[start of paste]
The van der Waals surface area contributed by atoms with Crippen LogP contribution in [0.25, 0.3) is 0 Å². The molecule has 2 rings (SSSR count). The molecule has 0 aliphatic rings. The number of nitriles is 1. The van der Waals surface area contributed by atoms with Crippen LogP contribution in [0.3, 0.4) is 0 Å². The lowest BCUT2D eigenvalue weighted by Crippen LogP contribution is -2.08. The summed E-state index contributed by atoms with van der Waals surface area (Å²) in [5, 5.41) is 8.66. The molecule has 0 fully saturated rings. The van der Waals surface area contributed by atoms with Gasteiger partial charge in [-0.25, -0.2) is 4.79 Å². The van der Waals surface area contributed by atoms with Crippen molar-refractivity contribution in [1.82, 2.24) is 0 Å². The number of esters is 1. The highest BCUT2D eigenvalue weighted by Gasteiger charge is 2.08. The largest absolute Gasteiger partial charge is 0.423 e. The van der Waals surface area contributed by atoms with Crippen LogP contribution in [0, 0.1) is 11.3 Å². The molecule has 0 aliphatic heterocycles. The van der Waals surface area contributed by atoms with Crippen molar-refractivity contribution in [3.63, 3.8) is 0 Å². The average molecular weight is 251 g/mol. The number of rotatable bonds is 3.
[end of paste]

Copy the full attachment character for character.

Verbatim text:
The van der Waals surface area contributed by atoms with Crippen LogP contribution in [0.25, 0.3) is 0 Å². The molecule has 2 rings (SSSR count). The molecule has 0 aliphatic rings. The number of nitriles is 1. The van der Waals surface area contributed by atoms with Crippen LogP contribution in [0.3, 0.4) is 0 Å². The lowest BCUT2D eigenvalue weighted by Crippen LogP contribution is -2.08. The summed E-state index contributed by atoms with van der Waals surface area (Å²) in [5, 5.41) is 8.66. The molecule has 0 fully saturated rings. The van der Waals surface area contributed by atoms with Gasteiger partial charge in [-0.25, -0.2) is 4.79 Å². The van der Waals surface area contributed by atoms with Crippen molar-refractivity contribution in [1.82, 2.24) is 0 Å². The number of esters is 1. The highest BCUT2D eigenvalue weighted by Gasteiger charge is 2.08. The largest absolute Gasteiger partial charge is 0.423 e. The van der Waals surface area contributed by atoms with Crippen LogP contribution in [0, 0.1) is 11.3 Å². The molecule has 0 aliphatic heterocycles. The van der Waals surface area contributed by atoms with Crippen molar-refractivity contribution in [3.63, 3.8) is 0 Å². The average molecular weight is 251 g/mol. The number of rotatable bonds is 3.